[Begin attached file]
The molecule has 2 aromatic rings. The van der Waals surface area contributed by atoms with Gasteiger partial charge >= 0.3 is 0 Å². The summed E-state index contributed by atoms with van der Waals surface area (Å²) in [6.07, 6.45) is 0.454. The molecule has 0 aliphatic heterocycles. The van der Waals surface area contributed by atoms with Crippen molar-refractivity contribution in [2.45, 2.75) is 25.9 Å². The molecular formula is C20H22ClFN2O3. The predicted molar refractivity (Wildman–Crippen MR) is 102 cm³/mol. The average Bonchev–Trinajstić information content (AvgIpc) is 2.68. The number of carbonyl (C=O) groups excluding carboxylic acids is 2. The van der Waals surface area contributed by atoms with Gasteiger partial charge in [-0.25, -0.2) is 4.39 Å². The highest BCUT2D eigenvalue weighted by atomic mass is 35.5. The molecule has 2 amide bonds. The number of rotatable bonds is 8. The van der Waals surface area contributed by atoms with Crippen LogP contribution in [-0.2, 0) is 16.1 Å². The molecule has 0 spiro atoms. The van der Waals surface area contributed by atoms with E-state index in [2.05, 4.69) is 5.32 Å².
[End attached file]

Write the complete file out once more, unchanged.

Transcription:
The molecule has 2 aromatic rings. The van der Waals surface area contributed by atoms with Gasteiger partial charge >= 0.3 is 0 Å². The summed E-state index contributed by atoms with van der Waals surface area (Å²) in [6.07, 6.45) is 0.454. The molecule has 0 aliphatic heterocycles. The van der Waals surface area contributed by atoms with Crippen molar-refractivity contribution in [2.45, 2.75) is 25.9 Å². The molecular formula is C20H22ClFN2O3. The predicted molar refractivity (Wildman–Crippen MR) is 102 cm³/mol. The average Bonchev–Trinajstić information content (AvgIpc) is 2.68. The number of carbonyl (C=O) groups excluding carboxylic acids is 2. The van der Waals surface area contributed by atoms with Gasteiger partial charge in [-0.25, -0.2) is 4.39 Å². The highest BCUT2D eigenvalue weighted by atomic mass is 35.5. The molecule has 2 amide bonds. The number of rotatable bonds is 8. The van der Waals surface area contributed by atoms with Crippen LogP contribution in [-0.2, 0) is 16.1 Å². The molecule has 0 spiro atoms. The van der Waals surface area contributed by atoms with E-state index in [2.05, 4.69) is 5.32 Å².